Friday, November 30, 2007

Well said

From the WWF (World Wildlife Foundation) "Deeper Luxury" report found here (it's a 52-page PDF, FYI).

If everyone were to live like the average European, three planets would be needed to provide adequate quantities of natural resources – for the average North American, five planets would be required.13 It would be physically impossible for all the world’s poor to achieve greater wellbeing in the same ways that Europeans and North Americans have managed so far. Such wasteful development is possible only for a minority, and for a limited time. This is neither morally nor environmentally sustainable. Our challenge is to find ways to improve human wellbeing within natural limits; to stop living as though we had another planet to go to.

So freakin cool

Neat lightbulb from Hulger
Man, it took a while for someone to do this... so neat!!! Just a regular CFL (compact fluorescent light) bulb in a gorgeous shape. Ever just see something that makes you stop for a second and appreciate? It doesn't have to be as ostentatious as a Ferrari or cliche as a model... it can be something simple, like this.

Dig a little deeper into the producer and you'll find some rather disturbing other products: a lizard-skin bluetooth handset that makes it look like you're on a normal phone. Can we PLEASE, as a species, move beyond killing animals just to make things like pretty? Totally senseless and unnecessary, IMHO.

Light bulb is still sexy though...

Thursday, November 29, 2007

Maybe E85 not a miracle? Shocker...

Link is here:

A recent study by the Organization for Economic Cooperation and Development concluded that biofuels "offer a cure [for oil dependence] that is worse than the disease." A National Academy of Sciences study said corn-based ethanol could strain water supplies. The American Lung Association expressed concern about a form of air pollution from burning ethanol in gasoline. Political cartoonists have taken to skewering the fuel for raising the price of food to the world's poor.

They have this very telling little graphic as well:

Ethanol prices 2004 2005 2006 2007
^^^ That says a lot to me. It says beware of fads, particularly green ones. It says don't have the "short sell" mentality and try to make that fast buck if you have no idea what you're doing.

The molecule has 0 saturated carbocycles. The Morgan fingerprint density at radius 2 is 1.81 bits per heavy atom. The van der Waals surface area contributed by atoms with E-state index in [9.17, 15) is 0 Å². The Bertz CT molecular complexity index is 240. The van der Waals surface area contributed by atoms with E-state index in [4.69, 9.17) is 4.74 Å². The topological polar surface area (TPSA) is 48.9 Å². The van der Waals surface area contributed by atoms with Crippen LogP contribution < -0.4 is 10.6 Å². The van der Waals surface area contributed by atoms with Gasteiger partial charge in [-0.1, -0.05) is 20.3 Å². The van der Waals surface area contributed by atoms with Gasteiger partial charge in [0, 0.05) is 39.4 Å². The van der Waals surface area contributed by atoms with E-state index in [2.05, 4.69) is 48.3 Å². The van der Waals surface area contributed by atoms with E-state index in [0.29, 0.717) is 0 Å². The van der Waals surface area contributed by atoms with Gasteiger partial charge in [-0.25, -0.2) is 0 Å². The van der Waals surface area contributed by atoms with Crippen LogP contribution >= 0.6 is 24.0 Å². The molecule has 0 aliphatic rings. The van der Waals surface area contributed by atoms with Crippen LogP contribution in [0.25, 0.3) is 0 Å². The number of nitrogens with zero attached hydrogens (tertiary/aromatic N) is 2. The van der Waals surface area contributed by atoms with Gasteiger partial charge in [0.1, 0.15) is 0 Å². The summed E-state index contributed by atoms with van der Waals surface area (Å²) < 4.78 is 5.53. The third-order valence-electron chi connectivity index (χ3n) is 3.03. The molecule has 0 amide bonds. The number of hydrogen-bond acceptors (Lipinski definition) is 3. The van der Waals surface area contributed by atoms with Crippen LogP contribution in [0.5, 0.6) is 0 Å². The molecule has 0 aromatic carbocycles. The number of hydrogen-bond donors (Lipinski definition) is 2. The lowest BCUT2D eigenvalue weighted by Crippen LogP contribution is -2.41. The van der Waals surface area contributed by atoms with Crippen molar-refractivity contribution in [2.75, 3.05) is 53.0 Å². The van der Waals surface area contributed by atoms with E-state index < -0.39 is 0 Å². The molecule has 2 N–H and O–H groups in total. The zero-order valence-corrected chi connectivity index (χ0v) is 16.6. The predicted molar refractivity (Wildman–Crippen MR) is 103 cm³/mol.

I found this to be quite interesting... did you know this?
The U.S. gives oil refiners an excise-tax credit of 51 cents for every gallon of ethanol they blend into gasoline. And even though it's the oil industry that gets this subsidy, the industry dislikes being forced to use a nonpetroleum product. The U.S. ethanol industry is further protected by a 54-cent tariff on every gallon of imported ethanol.

How did ethanol get all of this help so fast? It was interesting to see how fast the idea of ethanol made it into our collective consciouses. At first it was rarely talked about, then it was all over the place, and now people are asking questions.

But here is what REALLY bugs me:
Ethanol's opponents also began to highlight reasons why ethanol might not be such a boon to the environment, citing some recent research studies.

Look at ANY objective research and this will be blatantly clear to anyone. I spent a total of maybe 20 minutes going through scholarly journals (electronically of course) and found that ethanol not only frees up 10% extra energy (i.e. if it takes 100 joules to make a gallon, that gallon produces 110 joules), it uses a whole lot of fresh water, something else we need to conserve, and really does a number on the soil. It has been a total mystery to me why people were pursuing this fuel. Now I know, it was probably...

Tuesday, November 27, 2007

Hybrid Choo-choo

Taking us one step closer to that hybrid jet I've been designing on the weekends, GE announced that they are working on a hybrid powered locomotive. "Wow, cool," you might be saying and I am saying the same except it's more like "HOLY SH*T! COOL!" and it's probably for a different reason. First, an interesting fact from their site:

The energy dissipated in braking a 207-ton locomotive during the course of one year is enough to power 160 households for that year.

That fact is probably one of the coolest I've heard in a while (and I live an existence bombarded by facts). First, that is a helluvalotta energy which makes sense because trains, because of their weight, generate a lot of momentum (the product of speed and mass). Now add in deceleration (reducing speed) and you have energy, joules of power. Second, the comparison to 160 households is simply incredible. I'm floored... in a good way.

But here's why I'm so excited:
GE's hybrid locomotive's lead-free rechargeable batteries will be able to provide superior performance by allowing operators to draw an additional 2,000 horsepower when needed.

What a great way to test, research, and develop high-horsepower and high-torque applications for electric motors! Right now, there's not a lot of propulsion methods that will work for a semi-truck or a bulldozer or, well, a train simple because big, heavy things need a big push. It is difficult to get an electric motor to push that mind of weight around which is why you'll find a lot of weight-saving features on hybrids and EVs. GE is going to have a fantastic, constant lab to try new things in the high-load realm.

GE General Electric hybrid locomotive, train
Getting big, thirsty, heavy, dirty diesels off of the road, whether we clean up diesel fuel and engines and replace everything or find a new method, is an important piece of the sustainable transportation puzzle. You better BELIEVE that if these hit tracks, I will replace some/all of my air travel with them.